What are the signs that you need to do more of this Zone 2 Training? An average resting heart rate (taken first thing in the morning for a month) that’s >60-63 bpm (beats per minute), is a clear sign that you need to do more.
Also, look at your current mitochondrial function as a sign of low Zone 2 capacity. Some signs of sub-optimal mitochondria include chronic pain, low energy, mental health struggles, brain fog, sleep, and memory issues. But just because you may have 1 or 2 symptoms, doesn’t automatically mean sub-optimal mitochondria, but it’s important to not ignore any symptoms.
To calculate your heart rate, take 220 and - your age. For a 30-year-old, that would be 190. From there, to get to 60 & 70% you would calculate (190 x.60) and (190 x.70), which would be 114-133 bpm.
Start your Zone 2 Training with at least 20 minutes per session, a few times per week. Gradually increase your time and work up to 45-90 minutes. A way to measure if you’re in the correct zone (if you don’t have a heart rate monitor) is that you should be able to carry on a conversation without being out of breath.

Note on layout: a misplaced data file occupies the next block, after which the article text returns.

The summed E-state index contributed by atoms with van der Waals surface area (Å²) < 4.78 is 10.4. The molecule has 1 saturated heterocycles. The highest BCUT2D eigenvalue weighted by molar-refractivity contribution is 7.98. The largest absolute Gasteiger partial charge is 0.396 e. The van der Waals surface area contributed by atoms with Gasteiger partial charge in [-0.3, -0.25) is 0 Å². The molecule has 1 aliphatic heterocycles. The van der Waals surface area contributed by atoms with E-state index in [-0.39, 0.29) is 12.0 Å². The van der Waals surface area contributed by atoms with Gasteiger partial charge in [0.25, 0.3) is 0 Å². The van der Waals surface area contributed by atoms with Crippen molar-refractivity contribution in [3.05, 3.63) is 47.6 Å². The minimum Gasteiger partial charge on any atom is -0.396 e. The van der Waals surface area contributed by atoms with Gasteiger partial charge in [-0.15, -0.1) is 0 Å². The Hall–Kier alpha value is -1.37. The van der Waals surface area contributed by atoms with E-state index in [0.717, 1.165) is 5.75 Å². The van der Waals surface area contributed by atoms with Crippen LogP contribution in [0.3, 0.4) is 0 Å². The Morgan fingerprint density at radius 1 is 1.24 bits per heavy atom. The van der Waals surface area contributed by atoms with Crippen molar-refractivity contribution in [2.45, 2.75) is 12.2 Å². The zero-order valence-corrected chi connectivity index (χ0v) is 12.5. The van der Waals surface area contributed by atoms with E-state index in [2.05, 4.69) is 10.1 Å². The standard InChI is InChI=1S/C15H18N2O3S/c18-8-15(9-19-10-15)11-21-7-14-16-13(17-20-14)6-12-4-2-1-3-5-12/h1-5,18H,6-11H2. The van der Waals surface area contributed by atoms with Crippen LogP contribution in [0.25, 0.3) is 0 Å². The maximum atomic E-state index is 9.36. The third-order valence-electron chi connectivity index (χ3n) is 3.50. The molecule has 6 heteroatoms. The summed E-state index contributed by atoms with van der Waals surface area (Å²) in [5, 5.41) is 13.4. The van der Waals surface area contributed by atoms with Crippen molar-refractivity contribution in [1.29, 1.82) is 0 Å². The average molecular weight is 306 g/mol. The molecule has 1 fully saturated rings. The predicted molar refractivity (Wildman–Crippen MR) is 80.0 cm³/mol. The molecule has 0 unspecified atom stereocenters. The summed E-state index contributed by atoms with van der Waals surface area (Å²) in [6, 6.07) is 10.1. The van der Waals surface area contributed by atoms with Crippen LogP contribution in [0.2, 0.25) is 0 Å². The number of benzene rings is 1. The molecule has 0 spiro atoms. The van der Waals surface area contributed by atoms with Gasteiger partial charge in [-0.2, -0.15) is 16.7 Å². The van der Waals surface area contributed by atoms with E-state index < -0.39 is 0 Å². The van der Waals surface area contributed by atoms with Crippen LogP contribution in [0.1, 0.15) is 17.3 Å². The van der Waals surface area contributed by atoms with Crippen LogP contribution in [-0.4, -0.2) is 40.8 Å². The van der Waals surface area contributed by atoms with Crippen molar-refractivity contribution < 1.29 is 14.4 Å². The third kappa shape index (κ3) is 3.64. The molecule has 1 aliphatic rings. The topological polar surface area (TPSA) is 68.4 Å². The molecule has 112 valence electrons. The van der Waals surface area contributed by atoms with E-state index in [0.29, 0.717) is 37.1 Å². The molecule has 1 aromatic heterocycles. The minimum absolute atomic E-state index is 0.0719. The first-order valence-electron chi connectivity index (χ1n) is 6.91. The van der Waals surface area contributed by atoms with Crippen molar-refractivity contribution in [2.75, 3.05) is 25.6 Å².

Here’s how to track your progress. You can measure your watts during your training session. The best way to measure watts is on a stationary bike.
Take your average wattage for a session and divide it by your weight to get your watts/kg.
A reasonably fit person should be slightly more than 2 watts/kg. A very fit person will be about 3 watts/kg and an elite cyclist will be at 4 and up.
Think of zone 2 training as pouring the foundation for your health. Just as you would pour the foundation for your house, not many will see it, but it will support everything else we do to the house. Your house and your health need a solid foundation.